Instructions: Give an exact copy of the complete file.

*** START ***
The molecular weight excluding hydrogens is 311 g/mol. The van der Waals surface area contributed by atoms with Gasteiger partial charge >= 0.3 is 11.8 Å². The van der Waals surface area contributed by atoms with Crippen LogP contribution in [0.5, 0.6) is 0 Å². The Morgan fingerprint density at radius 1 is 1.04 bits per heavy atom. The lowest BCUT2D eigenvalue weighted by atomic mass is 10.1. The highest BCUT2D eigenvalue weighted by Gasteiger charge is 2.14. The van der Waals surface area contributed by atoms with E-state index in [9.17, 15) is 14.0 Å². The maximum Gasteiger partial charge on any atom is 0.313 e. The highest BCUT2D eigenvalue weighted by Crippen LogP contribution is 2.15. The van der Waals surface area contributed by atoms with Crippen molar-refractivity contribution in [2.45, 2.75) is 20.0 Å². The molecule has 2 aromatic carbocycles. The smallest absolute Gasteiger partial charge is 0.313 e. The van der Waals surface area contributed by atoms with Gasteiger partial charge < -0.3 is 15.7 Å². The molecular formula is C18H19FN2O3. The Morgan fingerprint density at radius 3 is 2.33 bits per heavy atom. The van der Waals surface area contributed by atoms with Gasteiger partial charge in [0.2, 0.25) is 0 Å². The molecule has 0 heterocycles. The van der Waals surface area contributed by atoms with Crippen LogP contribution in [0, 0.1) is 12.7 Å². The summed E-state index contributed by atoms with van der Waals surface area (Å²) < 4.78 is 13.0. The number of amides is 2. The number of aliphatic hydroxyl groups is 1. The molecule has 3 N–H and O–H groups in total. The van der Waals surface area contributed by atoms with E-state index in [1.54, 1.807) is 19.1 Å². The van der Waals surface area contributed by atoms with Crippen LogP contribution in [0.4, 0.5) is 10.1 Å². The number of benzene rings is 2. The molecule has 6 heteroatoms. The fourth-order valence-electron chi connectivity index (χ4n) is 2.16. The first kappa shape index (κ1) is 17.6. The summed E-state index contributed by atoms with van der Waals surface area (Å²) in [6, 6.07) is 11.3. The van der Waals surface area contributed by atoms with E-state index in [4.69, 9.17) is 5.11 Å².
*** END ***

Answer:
The molecular weight excluding hydrogens is 311 g/mol. The van der Waals surface area contributed by atoms with Gasteiger partial charge >= 0.3 is 11.8 Å². The van der Waals surface area contributed by atoms with Crippen LogP contribution in [0.5, 0.6) is 0 Å². The Morgan fingerprint density at radius 1 is 1.04 bits per heavy atom. The lowest BCUT2D eigenvalue weighted by atomic mass is 10.1. The highest BCUT2D eigenvalue weighted by Gasteiger charge is 2.14. The van der Waals surface area contributed by atoms with E-state index in [9.17, 15) is 14.0 Å². The maximum Gasteiger partial charge on any atom is 0.313 e. The highest BCUT2D eigenvalue weighted by Crippen LogP contribution is 2.15. The van der Waals surface area contributed by atoms with Crippen molar-refractivity contribution in [2.45, 2.75) is 20.0 Å². The molecule has 2 aromatic carbocycles. The smallest absolute Gasteiger partial charge is 0.313 e. The van der Waals surface area contributed by atoms with Gasteiger partial charge < -0.3 is 15.7 Å². The molecular formula is C18H19FN2O3. The Morgan fingerprint density at radius 3 is 2.33 bits per heavy atom. The van der Waals surface area contributed by atoms with Gasteiger partial charge in [0.2, 0.25) is 0 Å². The molecule has 0 heterocycles. The van der Waals surface area contributed by atoms with Crippen LogP contribution in [0, 0.1) is 12.7 Å². The summed E-state index contributed by atoms with van der Waals surface area (Å²) < 4.78 is 13.0. The number of amides is 2. The number of aliphatic hydroxyl groups is 1. The molecule has 3 N–H and O–H groups in total. The van der Waals surface area contributed by atoms with E-state index in [1.54, 1.807) is 19.1 Å². The van der Waals surface area contributed by atoms with Crippen LogP contribution in [0.4, 0.5) is 10.1 Å². The number of benzene rings is 2. The molecule has 6 heteroatoms. The fourth-order valence-electron chi connectivity index (χ4n) is 2.16. The first kappa shape index (κ1) is 17.6. The summed E-state index contributed by atoms with van der Waals surface area (Å²) in [6, 6.07) is 11.3. The van der Waals surface area contributed by atoms with E-state index in [4.69, 9.17) is 5.11 Å².